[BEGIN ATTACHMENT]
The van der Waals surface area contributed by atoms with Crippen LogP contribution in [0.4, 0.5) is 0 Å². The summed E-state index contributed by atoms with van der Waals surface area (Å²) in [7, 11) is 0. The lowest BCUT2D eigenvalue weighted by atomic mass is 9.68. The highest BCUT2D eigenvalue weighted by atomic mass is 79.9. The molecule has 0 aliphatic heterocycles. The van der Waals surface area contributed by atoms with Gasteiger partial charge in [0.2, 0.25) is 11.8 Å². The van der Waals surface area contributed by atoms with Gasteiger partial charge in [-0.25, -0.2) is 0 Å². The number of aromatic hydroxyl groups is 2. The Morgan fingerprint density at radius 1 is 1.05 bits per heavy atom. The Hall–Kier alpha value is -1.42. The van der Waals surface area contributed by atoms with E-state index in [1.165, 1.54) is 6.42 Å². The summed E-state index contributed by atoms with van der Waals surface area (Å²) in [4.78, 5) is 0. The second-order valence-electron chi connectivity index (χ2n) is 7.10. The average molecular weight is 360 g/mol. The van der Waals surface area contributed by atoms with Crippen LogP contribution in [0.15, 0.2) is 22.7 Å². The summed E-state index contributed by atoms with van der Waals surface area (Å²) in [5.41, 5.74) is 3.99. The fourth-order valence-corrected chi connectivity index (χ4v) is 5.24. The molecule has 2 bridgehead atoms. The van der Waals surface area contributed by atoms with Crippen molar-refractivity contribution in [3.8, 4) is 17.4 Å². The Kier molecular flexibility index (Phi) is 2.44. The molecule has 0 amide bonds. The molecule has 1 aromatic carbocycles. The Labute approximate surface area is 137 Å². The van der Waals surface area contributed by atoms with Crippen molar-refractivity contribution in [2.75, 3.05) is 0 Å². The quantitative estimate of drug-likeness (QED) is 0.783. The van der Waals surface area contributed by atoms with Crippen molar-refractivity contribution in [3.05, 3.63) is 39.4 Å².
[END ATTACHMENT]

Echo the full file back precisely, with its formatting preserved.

The van der Waals surface area contributed by atoms with Crippen LogP contribution in [0.4, 0.5) is 0 Å². The summed E-state index contributed by atoms with van der Waals surface area (Å²) in [7, 11) is 0. The lowest BCUT2D eigenvalue weighted by atomic mass is 9.68. The highest BCUT2D eigenvalue weighted by atomic mass is 79.9. The molecule has 0 aliphatic heterocycles. The van der Waals surface area contributed by atoms with Gasteiger partial charge in [0.2, 0.25) is 11.8 Å². The van der Waals surface area contributed by atoms with Gasteiger partial charge in [-0.25, -0.2) is 0 Å². The number of aromatic hydroxyl groups is 2. The Morgan fingerprint density at radius 1 is 1.05 bits per heavy atom. The Hall–Kier alpha value is -1.42. The van der Waals surface area contributed by atoms with E-state index in [1.165, 1.54) is 6.42 Å². The summed E-state index contributed by atoms with van der Waals surface area (Å²) in [4.78, 5) is 0. The second-order valence-electron chi connectivity index (χ2n) is 7.10. The average molecular weight is 360 g/mol. The van der Waals surface area contributed by atoms with Crippen LogP contribution in [0.15, 0.2) is 22.7 Å². The summed E-state index contributed by atoms with van der Waals surface area (Å²) in [5.41, 5.74) is 3.99. The fourth-order valence-corrected chi connectivity index (χ4v) is 5.24. The molecule has 2 bridgehead atoms. The van der Waals surface area contributed by atoms with Crippen molar-refractivity contribution in [3.8, 4) is 17.4 Å². The Kier molecular flexibility index (Phi) is 2.44. The molecule has 0 amide bonds. The molecule has 1 aromatic carbocycles. The Labute approximate surface area is 137 Å². The van der Waals surface area contributed by atoms with Crippen molar-refractivity contribution in [2.75, 3.05) is 0 Å². The quantitative estimate of drug-likeness (QED) is 0.783. The van der Waals surface area contributed by atoms with Crippen molar-refractivity contribution in [3.05, 3.63) is 39.4 Å².